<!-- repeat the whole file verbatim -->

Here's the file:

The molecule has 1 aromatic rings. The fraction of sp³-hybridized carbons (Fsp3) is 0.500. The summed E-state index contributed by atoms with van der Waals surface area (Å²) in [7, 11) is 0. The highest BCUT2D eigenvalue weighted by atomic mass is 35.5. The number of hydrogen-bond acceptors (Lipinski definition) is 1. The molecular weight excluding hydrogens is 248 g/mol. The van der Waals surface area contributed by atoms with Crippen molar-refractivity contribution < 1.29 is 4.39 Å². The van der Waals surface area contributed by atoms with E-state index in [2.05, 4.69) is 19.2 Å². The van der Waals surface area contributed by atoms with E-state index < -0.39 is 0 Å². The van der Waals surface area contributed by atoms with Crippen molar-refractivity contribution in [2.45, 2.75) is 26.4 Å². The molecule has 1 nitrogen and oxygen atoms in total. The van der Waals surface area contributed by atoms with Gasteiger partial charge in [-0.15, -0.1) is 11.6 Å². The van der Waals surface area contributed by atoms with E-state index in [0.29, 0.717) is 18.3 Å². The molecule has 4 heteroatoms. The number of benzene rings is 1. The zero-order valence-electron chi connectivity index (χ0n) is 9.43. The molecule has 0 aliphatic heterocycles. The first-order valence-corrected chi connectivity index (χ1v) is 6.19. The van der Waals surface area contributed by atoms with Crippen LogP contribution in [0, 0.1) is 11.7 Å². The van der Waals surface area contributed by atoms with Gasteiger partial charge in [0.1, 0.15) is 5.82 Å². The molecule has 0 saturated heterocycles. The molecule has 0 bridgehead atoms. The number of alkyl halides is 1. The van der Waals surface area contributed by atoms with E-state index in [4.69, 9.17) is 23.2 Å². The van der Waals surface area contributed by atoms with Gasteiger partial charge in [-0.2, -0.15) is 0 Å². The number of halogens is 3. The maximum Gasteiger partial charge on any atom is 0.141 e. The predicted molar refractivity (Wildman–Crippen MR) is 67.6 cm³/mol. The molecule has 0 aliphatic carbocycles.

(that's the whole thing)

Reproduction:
The molecule has 1 aromatic rings. The fraction of sp³-hybridized carbons (Fsp3) is 0.500. The summed E-state index contributed by atoms with van der Waals surface area (Å²) in [7, 11) is 0. The highest BCUT2D eigenvalue weighted by atomic mass is 35.5. The number of hydrogen-bond acceptors (Lipinski definition) is 1. The molecular weight excluding hydrogens is 248 g/mol. The van der Waals surface area contributed by atoms with Crippen molar-refractivity contribution < 1.29 is 4.39 Å². The van der Waals surface area contributed by atoms with E-state index in [2.05, 4.69) is 19.2 Å². The van der Waals surface area contributed by atoms with E-state index < -0.39 is 0 Å². The van der Waals surface area contributed by atoms with Crippen molar-refractivity contribution in [2.45, 2.75) is 26.4 Å². The molecule has 1 nitrogen and oxygen atoms in total. The van der Waals surface area contributed by atoms with Gasteiger partial charge in [-0.15, -0.1) is 11.6 Å². The van der Waals surface area contributed by atoms with E-state index in [0.29, 0.717) is 18.3 Å². The molecule has 4 heteroatoms. The number of benzene rings is 1. The zero-order valence-electron chi connectivity index (χ0n) is 9.43. The molecule has 0 aliphatic heterocycles. The first-order valence-corrected chi connectivity index (χ1v) is 6.19. The van der Waals surface area contributed by atoms with Crippen LogP contribution in [0, 0.1) is 11.7 Å². The van der Waals surface area contributed by atoms with Gasteiger partial charge in [0.1, 0.15) is 5.82 Å². The molecule has 0 saturated heterocycles. The molecule has 0 bridgehead atoms. The number of alkyl halides is 1. The van der Waals surface area contributed by atoms with E-state index in [4.69, 9.17) is 23.2 Å². The van der Waals surface area contributed by atoms with Gasteiger partial charge in [-0.2, -0.15) is 0 Å². The number of halogens is 3. The maximum Gasteiger partial charge on any atom is 0.141 e. The predicted molar refractivity (Wildman–Crippen MR) is 67.6 cm³/mol. The molecule has 0 aliphatic carbocycles.